The following West Country destinations can provide further information for visitors with disabilities

Devon

Uniquely, Devon can offer two very different coastlines.  Dramatic rugged headlands, surf washed sands and tree-clad combes are found to the north, while South Devon offers sandstone cliffs, white pebble beaches, golden sands and sheltered bays. Popular resorts, quaint fishing villages and a spectacular coastal path complete the picture.

Green rolling hills, coloured patchworks of fields, high sided lanes leading to small towns and villages, make up the tranquility that is Devon’s countryside. In contrast, Dartmoor and Exmoor offer majestic views, tumbling streams and a touch of mystery and legend.

Devon is rich in heritage ­ stone circles, ancient medieval routes, historic market towns, the Roman city of Exeter and Plymouth with its famous maritime connections. Literary associations also abound ­ Agatha Christie, Conan Doyle, Dickens and the romantic poets have all drawn inspiration from here

Visitors with disabilities can get more information from
Devon Tourist Information Service
PO Box 55
Barnstaple
Devon
EX32 8YR


Tel 0870 60 85 531
Fax 01271 328 422
email tourism@devon.gov.uk
Web www.devon4allseasons.co.uk

South Hams - South Devon

An area of naturally beautiful coast, countryside and moorland - the very name 'South Hams' comes from the Saxon word 'Hamme' meaning 'sheltered place'. The South Hams is the southernmost tip of Devon, has 56 miles of heritage coastline and enjoys one of the mildest climates in the whole of Britain.

With a rich and ancient heritage South Hams towns will amply repay a visit. The unique market and coastal towns of Totnes, Dartmouth, Salcombe, Kingsbridge, Modbury and Ivybridge, each have a character all of their own and are well worth exploring. Festivals, events, attractions, markets and accommodation available all year round.

Miles of beautiful rolling countryside, historic towns and spectacular coastline, there's so much to explore. There's more to a day out than just getting into the car - the journey can be part of the fun. Taking a ferry, a walk, cycle ride or a steam train trip can be the highlight of the day and more enjoyable than the driving.

Visitors with disabilities can get more information from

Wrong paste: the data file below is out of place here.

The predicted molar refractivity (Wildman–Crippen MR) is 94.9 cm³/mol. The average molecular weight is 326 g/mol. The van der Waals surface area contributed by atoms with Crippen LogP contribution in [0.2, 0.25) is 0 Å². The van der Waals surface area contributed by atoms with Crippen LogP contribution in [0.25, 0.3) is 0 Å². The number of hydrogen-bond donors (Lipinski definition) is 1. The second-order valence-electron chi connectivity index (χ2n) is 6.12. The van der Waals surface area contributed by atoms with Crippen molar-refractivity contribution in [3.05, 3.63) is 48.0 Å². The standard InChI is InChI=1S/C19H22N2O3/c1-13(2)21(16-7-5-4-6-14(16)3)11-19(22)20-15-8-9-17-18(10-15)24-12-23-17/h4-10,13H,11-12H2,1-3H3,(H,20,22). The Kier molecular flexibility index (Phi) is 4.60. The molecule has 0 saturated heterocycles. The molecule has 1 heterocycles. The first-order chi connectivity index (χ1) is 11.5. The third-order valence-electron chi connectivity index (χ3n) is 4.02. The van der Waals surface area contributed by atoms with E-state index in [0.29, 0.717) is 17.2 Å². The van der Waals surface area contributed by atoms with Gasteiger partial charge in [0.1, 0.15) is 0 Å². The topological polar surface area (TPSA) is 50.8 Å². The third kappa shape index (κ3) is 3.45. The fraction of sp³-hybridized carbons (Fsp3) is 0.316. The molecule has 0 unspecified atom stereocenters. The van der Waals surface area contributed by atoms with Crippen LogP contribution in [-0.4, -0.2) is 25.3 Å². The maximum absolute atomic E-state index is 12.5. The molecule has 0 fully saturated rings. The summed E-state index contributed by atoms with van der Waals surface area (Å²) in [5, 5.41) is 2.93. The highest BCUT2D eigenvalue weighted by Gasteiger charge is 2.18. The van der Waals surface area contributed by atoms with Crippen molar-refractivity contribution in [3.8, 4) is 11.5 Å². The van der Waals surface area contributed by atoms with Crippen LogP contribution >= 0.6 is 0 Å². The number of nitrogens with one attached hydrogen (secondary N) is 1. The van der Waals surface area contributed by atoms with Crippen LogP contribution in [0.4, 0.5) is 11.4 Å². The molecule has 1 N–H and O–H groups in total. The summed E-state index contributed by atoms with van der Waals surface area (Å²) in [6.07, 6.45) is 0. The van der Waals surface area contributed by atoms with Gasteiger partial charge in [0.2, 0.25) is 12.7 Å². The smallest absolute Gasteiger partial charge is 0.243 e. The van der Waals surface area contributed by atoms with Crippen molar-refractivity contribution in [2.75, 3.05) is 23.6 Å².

South Hams Tourism
Follaton House
Plymouth Road
Totnes
Devon
TQ9 5NE

Tel 01752 897035
Fax 01752 690660
email holidays@south-hams-dc.gov.uk
Web www.somewhere-special.co.uk

North Devon

Overflowing with its own special character and spirit, North Devon is far more than just a beautiful place to visit, it’s a way of life. A land of bustling market towns and sleepy villages, golden beaches and picturesque harbours, rolling hills and wild moorland.

North Devon has some of the finest stretches of sand in the British Isles. Woolacombe, a blue flag beach, was recently voted as one of the world’s top ten. Around the headland is Croyde a Seaside Award beach, famous for its surfing, while Saunton for sheer beauty is hard to beat. The famous Pebble ridge at Westward Ho! is also well worth a visit.

The pretty harbours at Clovelly, Ilfracombe and Lynmouth make a stunning contrast to the wilds of Exmoor National Park. A remote area where deer and wild ponies roam the open moorland and where the gorse and heather filled hills drop down to dramatic cliffs. Such diversity makes North Devon the perfect destination for a family holiday or short break at any time of the year.

Visitors with disabilities can get more information from
North Devon Marketing Bureau
1st Floor, Rolle Quay House
Rolle Quay
Barnstaple
Devon
EX31 1JE

Tel 01271 323030
Fax 01271 323221
Web www.northdevon.co.uk

Devon also has a Countryside Access Directory that provides further information specifically on destinations suitable for people with disabilities in North Devon, East Devon, South Devon, West Devon, Dartmoor and Exmoor which can be found at www.devon.gov.uk/prow/countrysideaccess/

Cornwall

Dotted along the coast are hundreds of beaches - from tiny secret coves to large expanses of golden sand. There are famous resorts and picturesque fishing villages, whilst inland lie ancient settlements, historic market towns and the cathedral city of Truro - Cornwall's capital.

Cornwall has plenty of heritage and culture from times past - stone circles, iron age villages and grand historic houses. There are a multitude of great gardens, all different, which are a joy to explore.

A vibrant art scene stemmed from the Newlyn and St Ives schools, and Cornwall attracts artists from worldwide still. A host of writers such as Daphne du Maurier, Rosamunde Pilcher and John Betjemen have all written of the delights of this far flung corner of England.

Visitors with disabilities can get more information from:
Cornwall Tourist Board
Pydar House
Pydar Street
Truro
Cornwall
TR1 1EA

Tel 01872 322 900
Fax 01872 322 919
email tourism@cornwallenterprise.co.uk
Web www.cornwalltouristboard.co.uk

South East Cornwall, Looe and Polperro

Looe with its tidal harbour separates quiet West Looe from the bustling waterfront, Banjo pier and sandy beach of East Looe. Get a glimpse of Looe's past by visiting the Old Guild Hall Museum, or wander the narrow streets, and sample the delights of the many restaurants.